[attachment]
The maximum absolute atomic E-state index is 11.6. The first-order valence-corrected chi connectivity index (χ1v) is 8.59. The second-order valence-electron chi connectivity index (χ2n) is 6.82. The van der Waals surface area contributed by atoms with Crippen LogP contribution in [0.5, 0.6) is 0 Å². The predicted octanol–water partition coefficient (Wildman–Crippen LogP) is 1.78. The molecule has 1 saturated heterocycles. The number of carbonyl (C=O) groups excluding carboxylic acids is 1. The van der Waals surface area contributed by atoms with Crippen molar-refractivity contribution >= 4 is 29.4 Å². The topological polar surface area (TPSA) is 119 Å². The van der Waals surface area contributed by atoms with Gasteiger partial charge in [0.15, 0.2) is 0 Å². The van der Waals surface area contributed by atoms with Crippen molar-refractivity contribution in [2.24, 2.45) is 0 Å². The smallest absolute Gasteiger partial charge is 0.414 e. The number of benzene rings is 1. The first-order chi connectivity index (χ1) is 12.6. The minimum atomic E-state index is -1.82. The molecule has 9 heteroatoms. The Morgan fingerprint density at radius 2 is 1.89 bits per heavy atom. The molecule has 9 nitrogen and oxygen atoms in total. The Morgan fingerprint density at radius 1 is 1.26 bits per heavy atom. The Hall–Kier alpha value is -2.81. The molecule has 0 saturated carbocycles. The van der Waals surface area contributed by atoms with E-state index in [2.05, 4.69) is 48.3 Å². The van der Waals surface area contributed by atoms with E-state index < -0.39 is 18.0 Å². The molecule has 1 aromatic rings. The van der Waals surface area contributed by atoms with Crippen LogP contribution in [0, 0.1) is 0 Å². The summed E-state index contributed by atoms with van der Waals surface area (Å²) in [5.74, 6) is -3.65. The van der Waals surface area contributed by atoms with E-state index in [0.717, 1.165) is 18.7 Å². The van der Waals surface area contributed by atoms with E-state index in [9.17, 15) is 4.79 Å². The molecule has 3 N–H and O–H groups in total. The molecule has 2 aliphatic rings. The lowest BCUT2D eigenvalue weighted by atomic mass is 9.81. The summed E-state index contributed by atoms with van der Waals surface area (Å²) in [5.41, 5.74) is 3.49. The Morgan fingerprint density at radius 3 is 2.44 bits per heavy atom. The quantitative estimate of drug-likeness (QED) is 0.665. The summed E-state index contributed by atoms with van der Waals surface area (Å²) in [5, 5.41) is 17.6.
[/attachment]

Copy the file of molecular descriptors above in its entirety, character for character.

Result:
The maximum absolute atomic E-state index is 11.6. The first-order valence-corrected chi connectivity index (χ1v) is 8.59. The second-order valence-electron chi connectivity index (χ2n) is 6.82. The van der Waals surface area contributed by atoms with Crippen LogP contribution in [0.5, 0.6) is 0 Å². The predicted octanol–water partition coefficient (Wildman–Crippen LogP) is 1.78. The molecule has 1 saturated heterocycles. The number of carbonyl (C=O) groups excluding carboxylic acids is 1. The van der Waals surface area contributed by atoms with Crippen molar-refractivity contribution >= 4 is 29.4 Å². The topological polar surface area (TPSA) is 119 Å². The van der Waals surface area contributed by atoms with Gasteiger partial charge in [0.15, 0.2) is 0 Å². The van der Waals surface area contributed by atoms with Crippen molar-refractivity contribution in [2.24, 2.45) is 0 Å². The smallest absolute Gasteiger partial charge is 0.414 e. The number of benzene rings is 1. The first-order chi connectivity index (χ1) is 12.6. The minimum atomic E-state index is -1.82. The molecule has 9 heteroatoms. The Morgan fingerprint density at radius 2 is 1.89 bits per heavy atom. The molecule has 9 nitrogen and oxygen atoms in total. The Morgan fingerprint density at radius 1 is 1.26 bits per heavy atom. The Hall–Kier alpha value is -2.81. The molecule has 0 saturated carbocycles. The van der Waals surface area contributed by atoms with E-state index in [2.05, 4.69) is 48.3 Å². The van der Waals surface area contributed by atoms with E-state index < -0.39 is 18.0 Å². The molecule has 1 aromatic rings. The van der Waals surface area contributed by atoms with Crippen LogP contribution in [0, 0.1) is 0 Å². The summed E-state index contributed by atoms with van der Waals surface area (Å²) in [5.74, 6) is -3.65. The van der Waals surface area contributed by atoms with E-state index in [0.717, 1.165) is 18.7 Å². The van der Waals surface area contributed by atoms with E-state index in [9.17, 15) is 4.79 Å². The molecule has 3 N–H and O–H groups in total. The molecule has 2 aliphatic rings. The lowest BCUT2D eigenvalue weighted by atomic mass is 9.81. The summed E-state index contributed by atoms with van der Waals surface area (Å²) in [5.41, 5.74) is 3.49. The Morgan fingerprint density at radius 3 is 2.44 bits per heavy atom. The quantitative estimate of drug-likeness (QED) is 0.665. The summed E-state index contributed by atoms with van der Waals surface area (Å²) in [5, 5.41) is 17.6.